The fall and the fall of Harvey Weinstein has been widely reported in the media, leading to the #MeToo campaign where victims of sexual harassment recall the plights they have faced.
Drawing open the curtains to expose a beast most, if not all, people are afraid or embarrassed to discuss takes courage, and it is only when the perpetrators of such hideous acts are brought to justice that every one will incrementally have the freedom and courage to come forth with their own stories, many of which are still hidden in the insidious darkness of self-doubt and perceived shame.
The Sunday Times published an article today (available here), discussing sexual harassment in the media industry generally.
However, some of the highest counts, incidents or complaints of sexual harassment happen in the workplace. What does one then do, when he or she is the subject of inappropriate behaviour by a colleague – particularly where that colleague is a senior figure?
1) Draw A Line In The Sand
Detail the behaviour you consider inappropriate by listing the facts. Don’t be drawn into engaging in a long-drawn narrative, but a point by point recollection of the inappropriate acts. If these are in the form of emails or other documentary evidence, such as text / Whatsapp messages / photos, have these attached to the list.
Remember, contemporaneous documentary evidence – where available – is key to substantiating allegations.
2) Submit the statement of facts, with supporting documents, to the HR department – or to a higher authority if there is no HR department
Draft a simple email highlighting your plight, and attach the statement of facts and supporting documents and email this to the relevant personnel, most likely the human resource department. If there is no human resource department, go to a superior, supervisor or higher management in the office.
Of course if the senior person is the alleged perpetrator, the email should be sent to an alternative person of appropriate or greater seniority.
Send the email from your private email address, to ensure that you retain a copy.
It is best not to outright confront the alleged perpetrator without having a neutral third party present to record the exchanges. Most employers have – or should have – guidelines on how to investigate employee misconduct.
If the issue is capable of being resolved amicably, or if the issue is one which hasn’t reached the threshold of sexual harassment, you may want to consider letting the matter go. But never do so if this would compromise your integrity or sense of self worth.
3) Further Action
If your employer does not take your allegations seriously, you may have to escalate the issue to the police, which will conduct an independent investigation.
From a civil perspective, you may also consider engaging a lawyer to negotiate your resignation on the basis of constructive dismissal. Legally, this means that you cannot continue to be engaged as an employee by reason of your employer (or its, hers or his employees) causing your continued employment in that company to be untenable.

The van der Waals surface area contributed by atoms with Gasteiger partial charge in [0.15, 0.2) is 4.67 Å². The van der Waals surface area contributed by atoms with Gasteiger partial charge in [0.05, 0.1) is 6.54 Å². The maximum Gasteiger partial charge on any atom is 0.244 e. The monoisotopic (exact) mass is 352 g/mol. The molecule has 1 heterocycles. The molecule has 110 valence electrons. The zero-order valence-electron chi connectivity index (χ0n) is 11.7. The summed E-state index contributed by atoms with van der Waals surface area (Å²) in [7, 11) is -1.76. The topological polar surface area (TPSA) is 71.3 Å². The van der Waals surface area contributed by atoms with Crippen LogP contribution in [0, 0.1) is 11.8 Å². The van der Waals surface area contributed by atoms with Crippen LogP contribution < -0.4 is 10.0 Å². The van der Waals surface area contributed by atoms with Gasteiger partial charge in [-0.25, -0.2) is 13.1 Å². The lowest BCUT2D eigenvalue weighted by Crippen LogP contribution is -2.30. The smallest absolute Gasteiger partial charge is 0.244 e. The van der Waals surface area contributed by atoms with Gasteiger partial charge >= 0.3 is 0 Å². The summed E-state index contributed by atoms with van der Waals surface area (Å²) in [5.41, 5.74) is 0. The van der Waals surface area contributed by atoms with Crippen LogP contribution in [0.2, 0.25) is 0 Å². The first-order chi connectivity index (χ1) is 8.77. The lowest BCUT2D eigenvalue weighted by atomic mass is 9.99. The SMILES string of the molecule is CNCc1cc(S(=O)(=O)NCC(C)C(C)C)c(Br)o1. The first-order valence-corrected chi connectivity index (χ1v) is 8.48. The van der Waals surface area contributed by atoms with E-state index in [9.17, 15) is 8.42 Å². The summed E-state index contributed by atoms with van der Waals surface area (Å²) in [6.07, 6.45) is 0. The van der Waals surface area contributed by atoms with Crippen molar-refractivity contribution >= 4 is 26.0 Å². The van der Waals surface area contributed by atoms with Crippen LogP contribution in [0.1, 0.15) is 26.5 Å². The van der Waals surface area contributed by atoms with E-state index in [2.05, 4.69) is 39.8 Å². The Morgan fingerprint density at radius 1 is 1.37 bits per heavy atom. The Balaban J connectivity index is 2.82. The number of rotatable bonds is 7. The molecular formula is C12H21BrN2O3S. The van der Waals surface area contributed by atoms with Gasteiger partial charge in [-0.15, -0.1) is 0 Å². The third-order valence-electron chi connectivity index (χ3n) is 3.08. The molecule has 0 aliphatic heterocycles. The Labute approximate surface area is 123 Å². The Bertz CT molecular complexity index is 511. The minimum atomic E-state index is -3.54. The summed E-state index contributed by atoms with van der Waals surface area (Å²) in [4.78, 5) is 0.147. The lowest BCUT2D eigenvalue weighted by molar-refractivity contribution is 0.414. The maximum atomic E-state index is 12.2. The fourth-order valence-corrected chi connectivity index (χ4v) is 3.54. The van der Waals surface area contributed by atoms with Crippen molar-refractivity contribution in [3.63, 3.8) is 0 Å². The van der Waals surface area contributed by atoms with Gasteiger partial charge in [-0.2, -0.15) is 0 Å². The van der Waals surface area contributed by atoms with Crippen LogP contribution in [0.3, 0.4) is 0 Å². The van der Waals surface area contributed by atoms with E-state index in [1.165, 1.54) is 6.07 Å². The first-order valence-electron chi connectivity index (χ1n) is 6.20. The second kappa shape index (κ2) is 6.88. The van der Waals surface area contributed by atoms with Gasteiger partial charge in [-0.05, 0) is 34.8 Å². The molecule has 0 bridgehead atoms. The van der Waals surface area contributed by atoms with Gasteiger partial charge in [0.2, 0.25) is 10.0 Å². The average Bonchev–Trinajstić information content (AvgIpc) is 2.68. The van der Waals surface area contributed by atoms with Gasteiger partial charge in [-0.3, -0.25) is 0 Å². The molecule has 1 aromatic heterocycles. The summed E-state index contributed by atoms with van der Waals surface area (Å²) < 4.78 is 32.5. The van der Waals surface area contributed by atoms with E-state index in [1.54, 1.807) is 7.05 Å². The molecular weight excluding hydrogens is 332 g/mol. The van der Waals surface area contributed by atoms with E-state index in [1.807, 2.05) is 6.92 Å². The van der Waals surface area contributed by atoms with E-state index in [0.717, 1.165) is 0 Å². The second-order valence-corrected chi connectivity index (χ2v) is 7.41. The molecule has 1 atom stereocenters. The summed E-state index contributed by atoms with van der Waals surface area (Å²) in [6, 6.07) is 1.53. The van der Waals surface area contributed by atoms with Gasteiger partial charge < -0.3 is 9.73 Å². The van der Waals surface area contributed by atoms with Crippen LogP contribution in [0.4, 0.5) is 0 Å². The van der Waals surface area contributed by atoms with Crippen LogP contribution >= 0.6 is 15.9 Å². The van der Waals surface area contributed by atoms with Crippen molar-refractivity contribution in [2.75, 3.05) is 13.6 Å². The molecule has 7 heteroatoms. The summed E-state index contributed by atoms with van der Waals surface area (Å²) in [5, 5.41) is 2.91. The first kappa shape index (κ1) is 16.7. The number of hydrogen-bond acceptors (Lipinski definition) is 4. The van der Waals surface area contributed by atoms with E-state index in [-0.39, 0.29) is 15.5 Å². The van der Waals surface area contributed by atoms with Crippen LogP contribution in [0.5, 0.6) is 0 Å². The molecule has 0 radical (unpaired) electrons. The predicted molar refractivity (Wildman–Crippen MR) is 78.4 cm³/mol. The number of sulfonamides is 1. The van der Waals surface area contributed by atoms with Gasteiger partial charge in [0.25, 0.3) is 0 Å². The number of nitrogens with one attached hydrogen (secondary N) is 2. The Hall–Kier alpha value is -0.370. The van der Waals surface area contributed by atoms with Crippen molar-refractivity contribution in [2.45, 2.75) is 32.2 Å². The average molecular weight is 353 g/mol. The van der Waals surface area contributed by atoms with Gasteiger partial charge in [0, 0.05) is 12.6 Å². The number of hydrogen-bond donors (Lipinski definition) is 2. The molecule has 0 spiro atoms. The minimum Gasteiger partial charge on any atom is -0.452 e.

As a matter of law, your employer owes you a duty an implied duty not to do or omit to do anything which would undermine the relationship of mutual trust and confidence between employer and employee. This includes – amongst other things – ensuring a safe working environment and, accordingly, ensuring that sexual harassment is neither condoned or considered acceptable.
4) Moving On
Seek psychological or psychiatric help if the incident has left you scarred, and in consultation with your lawyer, speak with your employer and request that the employer bear the costs of such medical treatment (where possible).
Remember, standing up for your rights is not a crime nor should it be considered as a social stigma.
I hope the above is a useful guide to the steps one should take when he/she feels that he/she is the victim of sexual harassment. Remember, a single act can constitute sexual harassment, and you don’t need to wait for a series of acts before taking the necessary action.
On the other hand, exercise wisdom in lodging complaints, whether legal or criminal. This takes some common sense as to what is just inappropriate banter versus outright sexual harassment. However, if banter goes unchecked – or “locker room” talk as Trump put it – there’s a chance that it will escalate.
In such a situation express your immediate discomfort with the nature of the conversation or discourse, and state that you find it inappropriate.
22 October 2017
*The contents of this article represent the views and observations of the author alone from a Singapore law perspective and are subject to copyright protection under the laws of the Republic of Singapore (as may from time to time be amended). No part of this article may be reproduced, licensed, sold, published, transmitted, modified, adapted, publicly displayed and/or broadcast (including storage in any medium by electronic means whether or not transiently for any purpose save as permitted herein) without the prior written permission of the author.
Please note that whilst the information in this article is correct to the best of the author’s knowledge and belief at the time of writing, it is for academic reference, does not constitute legal advice and is only intended to provide a general guide to the subject matter. It should therefore not be treated as a substitute for specific professional advice for and/or in respect of any particular course of action as such information may not suit your specific business, operational and/or commercial requirements. You are therefore urged to seek legal advice for your specific situation. All the author’s rights are expressly reserved and nothing herein shall be construed as a waiver thereof.